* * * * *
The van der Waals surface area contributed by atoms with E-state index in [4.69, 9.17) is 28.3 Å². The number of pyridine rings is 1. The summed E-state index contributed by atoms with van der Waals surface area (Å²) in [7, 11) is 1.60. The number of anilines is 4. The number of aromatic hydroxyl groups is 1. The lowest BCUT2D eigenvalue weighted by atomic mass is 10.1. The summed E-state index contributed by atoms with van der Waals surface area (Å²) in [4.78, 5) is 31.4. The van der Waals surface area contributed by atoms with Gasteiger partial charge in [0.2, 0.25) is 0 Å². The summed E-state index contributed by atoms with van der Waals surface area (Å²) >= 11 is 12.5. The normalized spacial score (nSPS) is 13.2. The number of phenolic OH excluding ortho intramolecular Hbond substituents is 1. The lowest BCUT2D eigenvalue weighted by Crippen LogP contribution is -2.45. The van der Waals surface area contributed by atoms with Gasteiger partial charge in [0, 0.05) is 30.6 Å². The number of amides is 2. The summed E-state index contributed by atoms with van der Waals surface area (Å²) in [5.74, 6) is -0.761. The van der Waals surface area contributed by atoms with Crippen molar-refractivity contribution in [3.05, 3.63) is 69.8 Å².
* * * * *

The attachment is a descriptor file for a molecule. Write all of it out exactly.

The van der Waals surface area contributed by atoms with E-state index in [4.69, 9.17) is 28.3 Å². The number of pyridine rings is 1. The summed E-state index contributed by atoms with van der Waals surface area (Å²) in [7, 11) is 1.60. The number of anilines is 4. The number of aromatic hydroxyl groups is 1. The lowest BCUT2D eigenvalue weighted by atomic mass is 10.1. The summed E-state index contributed by atoms with van der Waals surface area (Å²) in [4.78, 5) is 31.4. The van der Waals surface area contributed by atoms with Gasteiger partial charge in [0.2, 0.25) is 0 Å². The summed E-state index contributed by atoms with van der Waals surface area (Å²) >= 11 is 12.5. The normalized spacial score (nSPS) is 13.2. The number of phenolic OH excluding ortho intramolecular Hbond substituents is 1. The lowest BCUT2D eigenvalue weighted by Crippen LogP contribution is -2.45. The van der Waals surface area contributed by atoms with Gasteiger partial charge in [0, 0.05) is 30.6 Å². The number of amides is 2. The summed E-state index contributed by atoms with van der Waals surface area (Å²) in [5.74, 6) is -0.761. The van der Waals surface area contributed by atoms with Crippen molar-refractivity contribution in [3.05, 3.63) is 69.8 Å².